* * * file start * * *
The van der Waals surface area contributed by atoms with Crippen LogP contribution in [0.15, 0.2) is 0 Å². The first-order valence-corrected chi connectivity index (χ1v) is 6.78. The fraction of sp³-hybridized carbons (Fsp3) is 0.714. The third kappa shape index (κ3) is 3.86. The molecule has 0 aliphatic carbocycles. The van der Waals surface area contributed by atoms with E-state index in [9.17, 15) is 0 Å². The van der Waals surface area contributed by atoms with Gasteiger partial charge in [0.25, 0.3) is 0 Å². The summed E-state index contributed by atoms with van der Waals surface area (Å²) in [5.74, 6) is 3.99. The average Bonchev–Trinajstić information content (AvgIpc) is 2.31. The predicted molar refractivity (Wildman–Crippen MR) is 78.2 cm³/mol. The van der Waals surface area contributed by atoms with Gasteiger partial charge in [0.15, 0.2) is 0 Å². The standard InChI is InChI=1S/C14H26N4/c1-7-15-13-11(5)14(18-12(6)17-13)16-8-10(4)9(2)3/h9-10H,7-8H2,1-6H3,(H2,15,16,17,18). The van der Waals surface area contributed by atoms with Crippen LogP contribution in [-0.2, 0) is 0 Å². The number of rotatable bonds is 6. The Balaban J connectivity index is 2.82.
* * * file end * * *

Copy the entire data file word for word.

The van der Waals surface area contributed by atoms with Crippen LogP contribution in [0.15, 0.2) is 0 Å². The first-order valence-corrected chi connectivity index (χ1v) is 6.78. The fraction of sp³-hybridized carbons (Fsp3) is 0.714. The third kappa shape index (κ3) is 3.86. The molecule has 0 aliphatic carbocycles. The van der Waals surface area contributed by atoms with E-state index in [9.17, 15) is 0 Å². The van der Waals surface area contributed by atoms with Gasteiger partial charge in [0.25, 0.3) is 0 Å². The summed E-state index contributed by atoms with van der Waals surface area (Å²) in [5.74, 6) is 3.99. The average Bonchev–Trinajstić information content (AvgIpc) is 2.31. The predicted molar refractivity (Wildman–Crippen MR) is 78.2 cm³/mol. The van der Waals surface area contributed by atoms with Gasteiger partial charge in [0.15, 0.2) is 0 Å². The standard InChI is InChI=1S/C14H26N4/c1-7-15-13-11(5)14(18-12(6)17-13)16-8-10(4)9(2)3/h9-10H,7-8H2,1-6H3,(H2,15,16,17,18). The van der Waals surface area contributed by atoms with Crippen LogP contribution in [-0.2, 0) is 0 Å². The number of rotatable bonds is 6. The Balaban J connectivity index is 2.82.